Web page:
Let's make our cipher into a PRNG. We're going to simply write to a file E(0,i) where i is [1..b] so we end up with ~b random bytes. A quick implementation of this is available

Let's run our small test:

[Sat 13/09/14 21:51 BST][pts/3][x86_64/linux-gnu/3.5.0-37-generic][5.0.0]

zsh/2 934  (git)-[master]-% cat randomBytes.txt | rngtest 
rngtest 2-unofficial-mt.14
Copyright (c) 2004 by Henrique de Moraes Holschuh
This is free software; see the source for copying conditions.  There is NO warranty; not even for MERCHANTABIL

rngtest: starting FIPS tests...
rngtest: entropy source exhausted!
rngtest: bits received from input: 2097152
rngtest: FIPS 140-2 successes: 0
rngtest: FIPS 140-2 failures: 104
rngtest: FIPS 140-2(2001-10-10) Monobit: 104
rngtest: FIPS 140-2(2001-10-10) Poker: 104
rngtest: FIPS 140-2(2001-10-10) Runs: 104
rngtest: FIPS 140-2(2001-10-10) Long run: 71
rngtest: FIPS 140-2(2001-10-10) Continuous run: 0
rngtest: input channel speed: (min=3.328; avg=74.461; max=19073.486)Mibits/s
rngtest: FIPS tests speed: (min=1.056; avg=30.812; max=97.813)Mibits/s
rngtest: Program run time: 93448 microseconds

Note the line "rngtest: FIPS 140-2 failures: 104" and how many failures are listed, now back to /dev/urandom. Take that as a warning; this isn't even the DieHarder tests.


A note on notation: E(k,P) means encryption a plaintext P under key k. D(k,C) means decrypting ciphertext C under key k. So for example, the statement D(k,E(k,P)) means encrypting and then decrypting a plaintext, P, under the same key. Incidentally, for any cipher, this should always result in P.

Now, assuming we have our Heys' Cipher implemented, we can just start throwing bytes at it, right? So we have plaintext P = P1, P2, ..., PN (our plaintext is composed of several plaintext "blocks", each of length 16 bits), so we can just compute C = E(k, P1), E(k, P2), ..., E(k, PN) and have a sufficiently scrambled message. Decryption in this case is obvious.

Well, you'd think, but it's actually a really, really Bad Idea. This is a cipher mode all to itself, and it is known as Electronic Code Book, or ECB.

This is not so good. We know that E(k, p) is deterministic. This means that if C1 = C, and the attacker knows they were both encrypted under the same key, then the attacker knows that E(k, P1) = E(k, P) => P1 = P. The attacker can then do all sorts of fun things, such as re-sending the same block to cause havoc.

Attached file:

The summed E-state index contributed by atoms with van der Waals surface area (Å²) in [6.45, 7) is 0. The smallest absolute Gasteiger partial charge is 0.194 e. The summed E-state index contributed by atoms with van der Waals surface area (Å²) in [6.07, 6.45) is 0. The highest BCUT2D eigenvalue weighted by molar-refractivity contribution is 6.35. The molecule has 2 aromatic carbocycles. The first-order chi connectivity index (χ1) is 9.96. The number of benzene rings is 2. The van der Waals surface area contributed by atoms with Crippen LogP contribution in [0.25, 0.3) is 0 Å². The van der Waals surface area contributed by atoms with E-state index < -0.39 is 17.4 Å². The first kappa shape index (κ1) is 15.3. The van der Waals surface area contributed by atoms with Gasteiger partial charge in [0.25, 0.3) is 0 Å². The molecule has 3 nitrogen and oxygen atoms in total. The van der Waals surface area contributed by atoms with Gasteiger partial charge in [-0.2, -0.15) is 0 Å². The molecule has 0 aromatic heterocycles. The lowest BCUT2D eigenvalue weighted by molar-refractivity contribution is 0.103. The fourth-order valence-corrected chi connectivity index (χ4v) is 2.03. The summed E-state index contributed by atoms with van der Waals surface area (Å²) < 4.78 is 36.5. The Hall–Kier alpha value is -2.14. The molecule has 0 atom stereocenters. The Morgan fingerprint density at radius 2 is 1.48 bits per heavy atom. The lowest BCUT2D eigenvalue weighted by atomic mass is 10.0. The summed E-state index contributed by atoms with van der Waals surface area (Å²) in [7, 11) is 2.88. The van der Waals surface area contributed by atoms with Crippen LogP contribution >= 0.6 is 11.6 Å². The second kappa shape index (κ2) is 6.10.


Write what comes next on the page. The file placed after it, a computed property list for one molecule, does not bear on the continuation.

So, how do we modify things so that we don't get this issue? First, let's modify our notation slighty, so that P[i] means the i'th block of the plaintext P, and we'll also use '+' to mean xor.

A common way so to use something called Chained Block Cipher (CBC) mode. This is, in notation, expressed as C[i] = E(k, C[i-1] + P[i]).

This basically means that for each block you wish to encrypt, you xor the result of encrypting the previous block with the current plaintext block. This works surprisingly well, but it has a fatal problem. How do you do P[1], the first block?

Well, the normal way is to just generate a completely random block and to package that up in the clear with your message and send it on. This is known as an Initialisation Vector, or IV.

There are also other issues with this, one of them is performance. You can't access C[i] until C[i-1] is computed. This mode is inherently serial, you can't get any faster by throwing processors at it, you have to simply buy a faster processor. Not good in today's CPU market.

How do you get around this? Well, another mode of operation is Counter (CTR)  mode. Conceptually, this is much simpler, and very similar to how I turned the Heys Cipher into a PRNG. It is expressed simply as C[i] = E(k, f(IV, i)) + P[i].

In words, this is encrypting an IV (often just 'nonce') with a counter of some sort. The resulting stream is then xor'd with each plaintext block. This is basically turning the block cipher into a stream cipher, and can be used as such. It should be noted that the function f in the above expression is almost always simple addition, however this was not always the case.
This has a few benefits, the most obvious being that it is easily parallelised. 

So, we can easily construct a working cipher system, right?

Well, not quite. In my next post, I'll go over authentication. Authentication is a crucial part of any modern cipher system. If you're involved in designing a cryptosystem, and you're not thinking about authentication, you probably should not be designing a cryptosystem.

Monday, 22 July 2013

Fifty Shades Follow Up

So, my previous post managed to make it to the front page of Hacker News! Woo! I essentially achieved my end goal which was to provoke some reasonably thoughtful debate on the topic of censorship of pornography.

Firstly, I'd like to thank those that took the time to read the post, and more so, I'd like to thank those who took part so vigorously in the debate, even if you didn't read the whole post ;-)

I would, however, like to address some of the recurring comments that came up on the Hacker News thread and the comments of this blog.

I would definitely like to see more intelligent discussion on the subject, even though the subject of censorship has been done to death. I personally find the idea that censorship can ever be a good thing an extremely hard pill to swallow, but bring me peer-reviewed evidence and I shall re-assess my position.